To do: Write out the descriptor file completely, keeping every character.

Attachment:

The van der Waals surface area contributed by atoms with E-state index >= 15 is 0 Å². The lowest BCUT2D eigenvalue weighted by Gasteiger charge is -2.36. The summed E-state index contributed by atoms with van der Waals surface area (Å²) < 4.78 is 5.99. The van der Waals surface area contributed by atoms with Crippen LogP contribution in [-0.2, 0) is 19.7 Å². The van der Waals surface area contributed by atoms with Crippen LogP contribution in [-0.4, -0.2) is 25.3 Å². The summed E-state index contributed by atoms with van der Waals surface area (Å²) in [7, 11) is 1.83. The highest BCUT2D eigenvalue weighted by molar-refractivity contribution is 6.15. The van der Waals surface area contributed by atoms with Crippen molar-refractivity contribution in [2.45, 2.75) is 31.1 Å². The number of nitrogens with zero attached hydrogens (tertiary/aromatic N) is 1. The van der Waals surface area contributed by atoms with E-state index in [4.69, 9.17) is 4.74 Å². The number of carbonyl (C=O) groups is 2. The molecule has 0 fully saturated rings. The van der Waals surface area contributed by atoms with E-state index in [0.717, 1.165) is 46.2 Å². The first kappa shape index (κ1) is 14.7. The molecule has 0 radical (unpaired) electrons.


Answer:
The van der Waals surface area contributed by atoms with E-state index >= 15 is 0 Å². The lowest BCUT2D eigenvalue weighted by Gasteiger charge is -2.36. The summed E-state index contributed by atoms with van der Waals surface area (Å²) < 4.78 is 5.99. The van der Waals surface area contributed by atoms with Crippen LogP contribution in [-0.2, 0) is 19.7 Å². The van der Waals surface area contributed by atoms with Crippen LogP contribution in [-0.4, -0.2) is 25.3 Å². The summed E-state index contributed by atoms with van der Waals surface area (Å²) in [7, 11) is 1.83. The highest BCUT2D eigenvalue weighted by molar-refractivity contribution is 6.15. The van der Waals surface area contributed by atoms with Crippen molar-refractivity contribution in [2.45, 2.75) is 31.1 Å². The number of nitrogens with zero attached hydrogens (tertiary/aromatic N) is 1. The van der Waals surface area contributed by atoms with E-state index in [4.69, 9.17) is 4.74 Å². The number of carbonyl (C=O) groups is 2. The molecule has 0 fully saturated rings. The van der Waals surface area contributed by atoms with E-state index in [0.717, 1.165) is 46.2 Å². The first kappa shape index (κ1) is 14.7. The molecule has 0 radical (unpaired) electrons.